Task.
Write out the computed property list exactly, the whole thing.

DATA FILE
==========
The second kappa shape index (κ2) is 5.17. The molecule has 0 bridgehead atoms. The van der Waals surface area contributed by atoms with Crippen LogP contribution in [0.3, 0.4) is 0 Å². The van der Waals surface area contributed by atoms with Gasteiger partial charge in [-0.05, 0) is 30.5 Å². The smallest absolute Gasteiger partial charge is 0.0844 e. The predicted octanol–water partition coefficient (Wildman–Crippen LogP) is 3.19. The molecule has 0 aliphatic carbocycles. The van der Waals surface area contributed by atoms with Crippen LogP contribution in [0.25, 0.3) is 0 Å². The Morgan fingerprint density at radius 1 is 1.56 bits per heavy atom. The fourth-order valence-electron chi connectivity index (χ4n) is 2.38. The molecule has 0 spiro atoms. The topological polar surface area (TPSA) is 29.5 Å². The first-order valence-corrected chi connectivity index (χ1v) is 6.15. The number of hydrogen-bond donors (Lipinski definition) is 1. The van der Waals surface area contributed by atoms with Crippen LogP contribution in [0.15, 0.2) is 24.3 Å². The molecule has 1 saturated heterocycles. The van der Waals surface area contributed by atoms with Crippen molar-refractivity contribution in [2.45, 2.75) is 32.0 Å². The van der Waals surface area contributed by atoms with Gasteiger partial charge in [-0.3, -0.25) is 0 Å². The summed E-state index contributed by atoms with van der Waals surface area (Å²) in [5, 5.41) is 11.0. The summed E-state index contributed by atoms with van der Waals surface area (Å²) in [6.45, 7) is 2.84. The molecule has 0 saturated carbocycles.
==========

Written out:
The second kappa shape index (κ2) is 5.17. The molecule has 0 bridgehead atoms. The van der Waals surface area contributed by atoms with Crippen LogP contribution in [0.3, 0.4) is 0 Å². The van der Waals surface area contributed by atoms with Gasteiger partial charge in [-0.05, 0) is 30.5 Å². The smallest absolute Gasteiger partial charge is 0.0844 e. The predicted octanol–water partition coefficient (Wildman–Crippen LogP) is 3.19. The molecule has 0 aliphatic carbocycles. The van der Waals surface area contributed by atoms with Crippen LogP contribution in [0.25, 0.3) is 0 Å². The Morgan fingerprint density at radius 1 is 1.56 bits per heavy atom. The fourth-order valence-electron chi connectivity index (χ4n) is 2.38. The molecule has 0 spiro atoms. The topological polar surface area (TPSA) is 29.5 Å². The first-order valence-corrected chi connectivity index (χ1v) is 6.15. The number of hydrogen-bond donors (Lipinski definition) is 1. The van der Waals surface area contributed by atoms with Crippen LogP contribution in [0.15, 0.2) is 24.3 Å². The molecule has 1 saturated heterocycles. The van der Waals surface area contributed by atoms with Crippen molar-refractivity contribution in [2.45, 2.75) is 32.0 Å². The van der Waals surface area contributed by atoms with Gasteiger partial charge in [-0.3, -0.25) is 0 Å². The summed E-state index contributed by atoms with van der Waals surface area (Å²) in [5, 5.41) is 11.0. The summed E-state index contributed by atoms with van der Waals surface area (Å²) in [6.45, 7) is 2.84. The molecule has 0 saturated carbocycles.